Time Warner shares were rising 2.3% to $116.32 on Friday while CBS was slumping 1.9% to $52.51.
In a statement made public on Thursday, Time Warner Cable said CBS is demanding the cable-TV operator pay fees to carry the network's programming in New York Los Angeles and Dallas that are 600% higher than what the television network charges elsewhere in the country. The company said "it's unreasonable to expect our subscribers and Time Warner Cable to pay that price and we are negotiating very hard for a reasonable price."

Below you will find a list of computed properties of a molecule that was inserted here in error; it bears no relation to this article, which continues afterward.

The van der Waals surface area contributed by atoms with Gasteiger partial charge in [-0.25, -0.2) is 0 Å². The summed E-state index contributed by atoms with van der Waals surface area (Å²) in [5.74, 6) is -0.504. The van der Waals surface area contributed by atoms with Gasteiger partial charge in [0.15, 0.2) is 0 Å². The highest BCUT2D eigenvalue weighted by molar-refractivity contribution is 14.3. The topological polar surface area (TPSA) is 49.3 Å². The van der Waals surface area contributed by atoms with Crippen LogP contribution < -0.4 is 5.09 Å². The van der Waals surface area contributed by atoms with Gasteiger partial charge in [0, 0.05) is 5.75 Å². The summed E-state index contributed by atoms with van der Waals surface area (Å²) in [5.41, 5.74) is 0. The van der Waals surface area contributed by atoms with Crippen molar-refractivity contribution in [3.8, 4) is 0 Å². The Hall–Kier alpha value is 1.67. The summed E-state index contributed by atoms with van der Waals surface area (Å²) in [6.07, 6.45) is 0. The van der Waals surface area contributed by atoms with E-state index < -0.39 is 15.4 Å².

In response, CBS began running advertisements in those three cities warning viewers that they may lose access to popular shows such as Under the Dome and Big Brother if Time Warner Cable fails to meet their demands.At the root of the dispute is the question of the value of local television programming. Networks such as CBS as well as other content creators argue that cable-TV providers are reaping the benefits of the surge in higher-quality television programming viewership bolstered by portable devices. CBS contends that Time Warner is refusing to agree to a so-called retransmission contraact similar to others the network has signed with other cable-TV providers. The retransmission contract sets the fees that Time Warner Cable pays CBS to carry its programming at its local-affiliated televisions stations. The spat between the companies that each carry market capitalizations of around $33 billion was sparked when the two sides were unable to agree on a new re-transmission consent agreement by a June 30 deadline, forcing them to settle for a contract extension due to expire on July 24. CBS says it has never been dropped by a cable-TV provider because of a retransmission dispute. The apparent breakdown in talks makes clear that CBS is ready to call Time Warner Cable's bluff and dare the cable-TV provider not to air its programming, thereby risking the wrath of angry subscribers, said Wells Fargo analyst Marci Ryvicker in an analyst note published today. "CBS means business,'' she wrote. "CBS doesn't usually ''ruffle any feathers'' when it comes to retransmission consent (or even reverse comp) negotiations. Clearly this has changed given last night's news." And CBS is right to do so, Ryvicker added. the Wells Fargo analyst said that given CBS' top-tier ratings -- it routinely leads networks in viewership among key demographics -- Time Warner Cable may have little choice but to pay up. Failing to do would risk Time Warner alienating about 29% of its subscribers whereas a blackout by the cable-TV provider would only affect about 10% of CBS' total audience. CBS Chief Executive Leslie Moonves has long argued that networks, especially CBS, should be receiving more for their programming from cable-TV providers as a result of increased viewing and rising advertising rates. Time Warner Cable, for its part, is eager to defend its profit margin as well as avoid asking subscribers for higher fees. A price hike could also risk hitting a tipping point in which more viewers seek out alternative means to watch the programming they want rather than being subjected to dozens of channels for which they have no interest. That broadcasters say they're worth more has been strengthened in recent weeks as Gannett (TWC) paid $1.5 billion to acquire Dallas-based Belo (BLC) and Tribune (TRBAA) agreed to pay $2.75 for Local TV Holdings, the privately-held owner of 19 television stations in 16 U.S. markets. "We continue to view broadcast networks as the most undervalued content providers in the pay-TV ecosystem,'' wrote Davenport analyst Michael Morris in an investor note published today. Written by Leon Lazaroff in New York >To contact the writer of this article, click here: LeonLazaroff.>.
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